She is a cult figure in the United States. Introduced by Fleischer Studios in the late 1920s in the Talkartoons series, Betty Boop was the first female character to have her own cartoon series in the United States. Now she’s back in the spotlight with an inclusive collaboration.
A secondary character at the beginning, Betty Boop became one of the icons of Fleischer Studios. Known for her short mini-skirt, high heels, sensual poses and her famous “poo-poo-pee-doo” taken up a few decades later by Marilyn Monroe, she became the sex symbol of American animation.
The Fleischer Studios company that multiplied successes with Popeye, and Superman, censored her character in 1934, when the Hays Code was applied, a code of good conduct supported by puritan America, which transformed the character into a housewife and lengthened her skirts by a few inches.
Still in the hands of Fleischer Studios and Mark Fleischer, chairman and CEO of Fleischer Studios, the Betty Boop character is now reappearing in Fred Segal stores in Los Angeles in a limited edition collection of sweatshirts, hoodies, sweatpants and T-shirts, created in collaboration with Global Icons. The brand-licensing agency, whose client portfolio includes Karl Lagerfeld, Fred Segal and Camp Beverly Hills, acts as the exclusive worldwide licensing agent for all the Fleischer characters.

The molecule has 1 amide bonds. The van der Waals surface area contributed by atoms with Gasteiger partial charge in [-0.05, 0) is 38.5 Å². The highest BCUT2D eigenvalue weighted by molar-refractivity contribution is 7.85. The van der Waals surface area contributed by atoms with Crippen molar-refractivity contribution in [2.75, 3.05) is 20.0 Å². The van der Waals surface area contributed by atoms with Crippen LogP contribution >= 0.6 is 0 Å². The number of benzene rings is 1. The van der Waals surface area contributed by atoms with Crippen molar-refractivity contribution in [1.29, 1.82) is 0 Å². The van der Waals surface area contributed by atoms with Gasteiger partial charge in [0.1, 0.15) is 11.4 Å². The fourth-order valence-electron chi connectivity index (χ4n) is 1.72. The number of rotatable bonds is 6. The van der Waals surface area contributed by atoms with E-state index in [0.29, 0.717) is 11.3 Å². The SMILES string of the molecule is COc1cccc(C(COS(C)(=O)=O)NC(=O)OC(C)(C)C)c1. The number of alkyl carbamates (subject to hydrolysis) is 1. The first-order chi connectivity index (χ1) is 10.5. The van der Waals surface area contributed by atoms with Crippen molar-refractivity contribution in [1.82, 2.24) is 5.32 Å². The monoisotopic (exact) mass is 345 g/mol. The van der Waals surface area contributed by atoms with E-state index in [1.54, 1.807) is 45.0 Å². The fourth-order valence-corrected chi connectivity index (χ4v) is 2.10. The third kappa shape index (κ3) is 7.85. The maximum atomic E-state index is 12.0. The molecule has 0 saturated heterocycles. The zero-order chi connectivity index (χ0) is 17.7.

The inspiration for the BOOP Produced by: RGB collection came when designer Antione Joyner, founder of the brand ROYGBIV or RGB became aware of the new Betty of the People initiative launched ‘to make Betty Boop more accessible to a wider range of communities around the world by showcasing the beloved character with a diverse variety of partners creating designs that celebrate community, equity, unity, and inclusion”.
Joyner, who emerged from the luxury sportswear scene in Atlanta said “I’m excited to be designing with such a bold, legendary character that has long been a symbol of empowerment, confidence, and self-expression. From Betty Boop’s original artistic style inspired by the essence and sounds of so many Jazz Age stars to her current day stance as a figure of love, inspiration, and inclusion, I created this collection with the idea that it can be worn anywhere by anyone, and that everyone would be able to see the iconic character in themselves.”
The collection is available exclusively at Fred Segal Los Angeles stores and on its e-shop with a price range of $100-$250.
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